The U.Va. community is getting behind the Men’s Basketball Team in a big way. Here’s some Instagram fan mail for the team from all corners of the University. Be sure to cheer them on this Friday night as they enter the Sweet Sixteen in Madison Square Garden using #NCAAHoos. Let’s Go ‘Hoos!
Editor’s Note: Lauren Jones, a third-year student majoring in English and Economics, is on Semester at Sea this spring and has agreed to blog about her experience. Catch up with her previous entries here.
It’s midterm season at Semester at Sea, and just as the travel is intensified (12 countries in four months), so are exams. While I can’t really complain about midterms because hey, I’m on a boat, I do think the nature of schoolwork is much different from home universities. You’ll spend six days in a port, and then have a test covering half the material in your textbook the next morning – which means you’d better learn to strap down and focus.
In the middle of the weeklong gap between Vietnam and Burma come exams, papers, and projects galore. But in great SAS fashion, we also had a two-day reprieve in the middle of the week, at the island nation of Singapore.
I had my first field lab here, where my English literature class, “Visionaries and Exiles,” caught a day tour about the history of Singapore and its founder, Stamford Raffles. Raffles was both a visionary and an exile, in that he chose to build a port in Singapore for the East India Company, among other viable options, and said he believed the tiny, tribal island would become “a great commercial emporium.” He also acted as a great humanitarian towards its people. He learned the Mandalay language, established native-language hospitals and schools in the area, and he was an anti-slavery proponent. Unfortunately, Raffles was also an exile from home – he lost his family to illness while living in Singapore, along with most of his money, and he faced many legal charges regarding Singapore (which he established without authority) when he returned home. Raffles played a unique role in history, and my class enjoyed comparing his real-life example to our studies in visionary/exile fiction protagonists like Robinson Crusoe and Odysseus.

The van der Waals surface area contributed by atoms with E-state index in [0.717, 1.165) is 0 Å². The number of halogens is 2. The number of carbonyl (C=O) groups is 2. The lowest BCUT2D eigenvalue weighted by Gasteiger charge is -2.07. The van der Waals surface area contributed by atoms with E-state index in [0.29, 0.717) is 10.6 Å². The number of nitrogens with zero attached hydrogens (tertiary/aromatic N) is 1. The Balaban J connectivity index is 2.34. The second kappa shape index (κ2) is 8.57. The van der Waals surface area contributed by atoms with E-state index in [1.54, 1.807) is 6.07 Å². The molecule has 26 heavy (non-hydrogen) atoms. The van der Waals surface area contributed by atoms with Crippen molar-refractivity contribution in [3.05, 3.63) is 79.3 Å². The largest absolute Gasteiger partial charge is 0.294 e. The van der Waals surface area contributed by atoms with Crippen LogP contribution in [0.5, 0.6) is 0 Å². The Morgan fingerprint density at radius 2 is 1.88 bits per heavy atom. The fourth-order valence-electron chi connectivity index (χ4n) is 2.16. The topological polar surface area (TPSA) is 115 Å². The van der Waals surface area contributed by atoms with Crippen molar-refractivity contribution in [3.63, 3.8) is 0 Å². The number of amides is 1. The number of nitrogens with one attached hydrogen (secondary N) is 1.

Today, Singapore is a modern, multicultural and globalized country that has progressed beyond anything Raffles envisioned. Because of its location in the straight between Japan, China and India, it’s considered an “Asian Tiger” of trade and has been a bustling crossroads for both commerce and culture since its establishment. Its population is comprised of four main ethnic groups – Chinese, Mandalay, Indian, and “Eurasian” – and a quarter of all people living in the country are foreign-born.
Aside from being a center of wealth (1 in 6 Singaporeans are millionaires), this tiny country has a reputation as a foodie heaven, from $3 “hawker” street food to meals that cost more than my U.Va textbooks. A true melting pot of the east, the city’s range of international food, including its Chinatown and Little India districts, adds to the country’s multiculturalism environment that already blends together so well.
After visiting the homogenous Japan, China and Vietnam, it was refreshing to see a country where diversity is so prevalent and accepted. And it was fun visit a place where everyone is fluent in English – a huge stress reliever for the brain-drained student traveler.
On a final note, one of my favorite things about Singapore is that its government spends over 20 percent of its budget on education – and has been doing so for decades. Today, Singapore has developed a vast, competitive university system, and students are flocking to get in, with about 30 percent of the National University of Singapore’s students coming from abroad. Maybe the U.S. should take notes?
There’s snow in the forecast for the usually temperate Charlottesville. Again. To get to the bottom of what’s going on, we asked Jason Samenow (Col ’98), the weather editor at the Washington Post, for an explanation. Here’s what he said:
Q: More snow? This is a joke, right?
A: It’s for real, but we’re thinking just a slushy inch or so, mainly on grassy areas. Cville has it easy compared to eastern Mass, where they’re expecting 6”+ and 50 mph winds.
Q: This must have been a busy winter to be weather editor at the Washington Post. How did your experience at U.Va. prepare you for your current job?
A: I had a terrific experience working as production editor at the Cavalier Daily. Learning to work effectively in a fast-pace environment and under deadline pressure has definitely served me well in a professional newsroom.
Q: Do you have a favorite weather event from your time at U.Va.?
A: Hurricane Fran came through in ’96 with wind gusts to 50-60 mph, knocking out power around Grounds. It was the one and only day off from classes during my four years.
Q: Do the cold snaps and late-season snows have anything to do with the basketball team’s performance this winter?
A: This is a team of destiny. It delivers no matter the weather.
Q: Can you promise us that this will be the last snow before Spring?
A: Very good chance. The weather pattern flips later this week with mild conditions to close March.
True fact: It’s almost impossible to be in a bad mood when the Teeny Tiny Zoo is on Grounds. The University Programs Council transformed the McIntire Amphitheatre into a petting…
Editor’s Note: Lauren Jones, a third-year student majoring in English and Economics, is on Semester at Sea this spring and has agreed to blog about her experience. Catch…